Unpacking took surprisingly long and by the time we were finished it was starting to get dark. I therefore decided to grab my head torch and head back over to the mess tents were there is electric lighting and electric heaters. It didn’t take long for everyone else to come to the same conclusion as the temperature was dropping below freezing very fast.
After an hour of so of everyone chatting about the day dinner was served. We were given a bowl of incredibly tasty vegetable soup and popcorn for starters which went down extremely well. This was quickly followed by chips and yak steak for our main course and some sliced mango for desert. Not quite what I had expected… I could get very used to this!
Everyone was very surprised with the quality of the food and we were all hoping it would continue throughout our time here and wasn’t just a treat for arriving in base camp. Stuart assured us though that the quality of food would stay exactly the same and if anything get better as the Nepalese’s chefs got settled into a routine.
After everyone had finished dinner and the table had been cleared away, we all decided to try out the plasma tvs which each of the mess tents had. No expense spared here by the looks of things. In Kathmandu Stuart had gone out and bought 50+ dvds for the group so we were spoiled for choice. We all eventually decided to watch Hurt Locker. As we were watching the dvd the wind started to pick up significantly and before long was battering off the side of the mess tent, which created some interesting sound effects for the movie.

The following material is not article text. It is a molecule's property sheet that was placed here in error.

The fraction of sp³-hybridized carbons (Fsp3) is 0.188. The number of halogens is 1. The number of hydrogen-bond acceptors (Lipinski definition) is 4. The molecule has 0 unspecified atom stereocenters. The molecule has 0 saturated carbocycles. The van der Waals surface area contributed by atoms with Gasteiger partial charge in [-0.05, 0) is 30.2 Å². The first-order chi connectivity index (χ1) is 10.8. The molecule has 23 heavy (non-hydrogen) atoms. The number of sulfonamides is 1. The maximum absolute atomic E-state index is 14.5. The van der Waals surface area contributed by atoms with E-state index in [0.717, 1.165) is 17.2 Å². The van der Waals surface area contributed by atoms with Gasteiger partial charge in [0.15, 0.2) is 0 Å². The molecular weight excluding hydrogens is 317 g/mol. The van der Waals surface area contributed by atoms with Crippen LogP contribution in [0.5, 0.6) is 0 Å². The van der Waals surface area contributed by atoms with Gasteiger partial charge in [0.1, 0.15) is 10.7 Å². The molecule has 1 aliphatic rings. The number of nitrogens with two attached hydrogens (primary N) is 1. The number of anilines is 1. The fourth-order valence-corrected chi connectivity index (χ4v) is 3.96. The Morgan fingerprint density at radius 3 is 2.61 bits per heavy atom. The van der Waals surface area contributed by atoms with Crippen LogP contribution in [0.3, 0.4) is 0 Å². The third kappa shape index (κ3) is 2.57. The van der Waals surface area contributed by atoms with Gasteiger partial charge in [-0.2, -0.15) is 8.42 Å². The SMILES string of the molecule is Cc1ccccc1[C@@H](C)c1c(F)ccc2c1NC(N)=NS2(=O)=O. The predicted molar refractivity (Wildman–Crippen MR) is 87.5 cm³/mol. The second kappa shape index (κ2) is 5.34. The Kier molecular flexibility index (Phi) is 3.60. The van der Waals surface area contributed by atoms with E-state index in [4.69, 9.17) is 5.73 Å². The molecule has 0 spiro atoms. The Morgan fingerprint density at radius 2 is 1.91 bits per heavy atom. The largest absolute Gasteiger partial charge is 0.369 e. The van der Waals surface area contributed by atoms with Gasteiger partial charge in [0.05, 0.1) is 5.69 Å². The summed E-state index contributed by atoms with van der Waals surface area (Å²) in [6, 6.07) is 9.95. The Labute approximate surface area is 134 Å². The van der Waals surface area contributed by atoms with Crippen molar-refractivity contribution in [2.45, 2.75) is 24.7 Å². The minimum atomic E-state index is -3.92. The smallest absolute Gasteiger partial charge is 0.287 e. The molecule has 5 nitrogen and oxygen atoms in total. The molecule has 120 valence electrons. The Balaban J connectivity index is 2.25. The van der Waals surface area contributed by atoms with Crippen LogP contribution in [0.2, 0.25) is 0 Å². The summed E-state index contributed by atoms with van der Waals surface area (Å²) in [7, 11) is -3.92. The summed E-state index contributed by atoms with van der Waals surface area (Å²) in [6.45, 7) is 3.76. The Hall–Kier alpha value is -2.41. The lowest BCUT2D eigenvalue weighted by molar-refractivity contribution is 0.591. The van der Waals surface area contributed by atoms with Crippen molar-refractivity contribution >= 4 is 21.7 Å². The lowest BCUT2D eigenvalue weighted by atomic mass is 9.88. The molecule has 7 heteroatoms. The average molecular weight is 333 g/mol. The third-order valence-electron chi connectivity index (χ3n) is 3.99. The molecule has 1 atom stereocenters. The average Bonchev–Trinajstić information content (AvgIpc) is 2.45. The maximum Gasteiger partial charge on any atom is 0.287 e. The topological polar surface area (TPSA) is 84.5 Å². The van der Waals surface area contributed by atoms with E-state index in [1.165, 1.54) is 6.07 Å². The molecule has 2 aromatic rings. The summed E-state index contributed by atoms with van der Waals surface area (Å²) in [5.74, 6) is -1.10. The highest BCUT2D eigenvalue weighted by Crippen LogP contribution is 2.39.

As good as the movie was though, it didn’t take long for people to start sneaking back to their tents. It had been a tiring day travelling up to base camp from Tingri and it was obvious some people were exhausted. About ¾ of the way through the movie I decided to retire to my tent. Really I just wanted to get into my sleeping bag before it got to cold and dable in a bit of bedtime reading.
How wrong I was though! On exiting the mess tent I realised just how cold it had gotten outside, something which we had been oblivious to due to the electric heater in mess tent! Thankfully my tent was one of the closer ones to the mess tent and I was able to get inside of it fairly quickly.
After a couple of minutes warming up in my sleeping bag as the tent was freezing I decided I better venture back outside to do my teeth and go to the toilet. Getting out of the sleeping bag was easier said than done though and it took a humungous amount of effort to force my self to get out of the tent. When I first unzipped the tent a gust of ARCTIC (when I say arctic I mean colder than arctic) wind came roaring in right up my clothes making me feel like and ice cube. Thankfully though after what seemed like an eternity outside brushing my teeth I was back inside my tent and sleeping bag and able to curl up to my nalgine bottle filled with boiling water and go to sleep.